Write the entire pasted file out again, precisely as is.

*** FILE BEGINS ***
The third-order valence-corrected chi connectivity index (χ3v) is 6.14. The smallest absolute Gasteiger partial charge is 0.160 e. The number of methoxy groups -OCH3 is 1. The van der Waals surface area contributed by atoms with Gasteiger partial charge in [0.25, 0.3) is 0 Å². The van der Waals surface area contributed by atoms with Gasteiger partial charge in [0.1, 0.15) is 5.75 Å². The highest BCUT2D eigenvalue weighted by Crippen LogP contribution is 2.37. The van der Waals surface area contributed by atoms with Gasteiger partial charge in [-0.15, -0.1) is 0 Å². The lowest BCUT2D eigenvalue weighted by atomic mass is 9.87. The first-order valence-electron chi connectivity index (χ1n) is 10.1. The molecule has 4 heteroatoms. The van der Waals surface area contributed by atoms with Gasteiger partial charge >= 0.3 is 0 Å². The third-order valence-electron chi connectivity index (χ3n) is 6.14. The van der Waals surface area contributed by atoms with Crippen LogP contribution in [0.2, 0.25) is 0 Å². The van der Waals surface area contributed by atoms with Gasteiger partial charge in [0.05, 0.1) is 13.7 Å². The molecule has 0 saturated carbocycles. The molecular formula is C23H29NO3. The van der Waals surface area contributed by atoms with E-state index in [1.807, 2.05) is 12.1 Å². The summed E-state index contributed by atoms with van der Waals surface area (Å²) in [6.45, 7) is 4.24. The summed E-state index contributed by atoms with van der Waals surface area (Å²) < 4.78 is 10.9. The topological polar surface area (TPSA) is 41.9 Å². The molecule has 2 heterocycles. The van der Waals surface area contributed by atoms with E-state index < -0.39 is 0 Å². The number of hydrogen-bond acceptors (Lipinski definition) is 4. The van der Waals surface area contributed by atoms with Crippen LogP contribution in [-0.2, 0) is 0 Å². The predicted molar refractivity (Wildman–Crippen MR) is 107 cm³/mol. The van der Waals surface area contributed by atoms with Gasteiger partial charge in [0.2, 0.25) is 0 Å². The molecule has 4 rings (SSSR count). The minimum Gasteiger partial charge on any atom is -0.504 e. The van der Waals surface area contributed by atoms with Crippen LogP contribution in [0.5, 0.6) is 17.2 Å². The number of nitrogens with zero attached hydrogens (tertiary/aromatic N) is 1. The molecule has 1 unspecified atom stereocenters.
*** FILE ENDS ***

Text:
The third-order valence-corrected chi connectivity index (χ3v) is 6.14. The smallest absolute Gasteiger partial charge is 0.160 e. The number of methoxy groups -OCH3 is 1. The van der Waals surface area contributed by atoms with Gasteiger partial charge in [0.25, 0.3) is 0 Å². The van der Waals surface area contributed by atoms with Gasteiger partial charge in [0.1, 0.15) is 5.75 Å². The highest BCUT2D eigenvalue weighted by Crippen LogP contribution is 2.37. The van der Waals surface area contributed by atoms with Gasteiger partial charge in [-0.15, -0.1) is 0 Å². The lowest BCUT2D eigenvalue weighted by atomic mass is 9.87. The first-order valence-electron chi connectivity index (χ1n) is 10.1. The molecule has 4 heteroatoms. The van der Waals surface area contributed by atoms with Gasteiger partial charge >= 0.3 is 0 Å². The third-order valence-electron chi connectivity index (χ3n) is 6.14. The van der Waals surface area contributed by atoms with Crippen LogP contribution in [0.2, 0.25) is 0 Å². The van der Waals surface area contributed by atoms with Gasteiger partial charge in [0.05, 0.1) is 13.7 Å². The molecule has 0 saturated carbocycles. The molecular formula is C23H29NO3. The van der Waals surface area contributed by atoms with E-state index in [1.807, 2.05) is 12.1 Å². The summed E-state index contributed by atoms with van der Waals surface area (Å²) in [6.45, 7) is 4.24. The summed E-state index contributed by atoms with van der Waals surface area (Å²) < 4.78 is 10.9. The topological polar surface area (TPSA) is 41.9 Å². The molecule has 2 heterocycles. The van der Waals surface area contributed by atoms with E-state index < -0.39 is 0 Å². The number of hydrogen-bond acceptors (Lipinski definition) is 4. The van der Waals surface area contributed by atoms with Crippen LogP contribution in [-0.2, 0) is 0 Å². The predicted molar refractivity (Wildman–Crippen MR) is 107 cm³/mol. The van der Waals surface area contributed by atoms with Gasteiger partial charge in [0.2, 0.25) is 0 Å². The molecule has 4 rings (SSSR count). The minimum Gasteiger partial charge on any atom is -0.504 e. The van der Waals surface area contributed by atoms with Crippen LogP contribution in [0.5, 0.6) is 17.2 Å². The number of nitrogens with zero attached hydrogens (tertiary/aromatic N) is 1. The molecule has 1 unspecified atom stereocenters.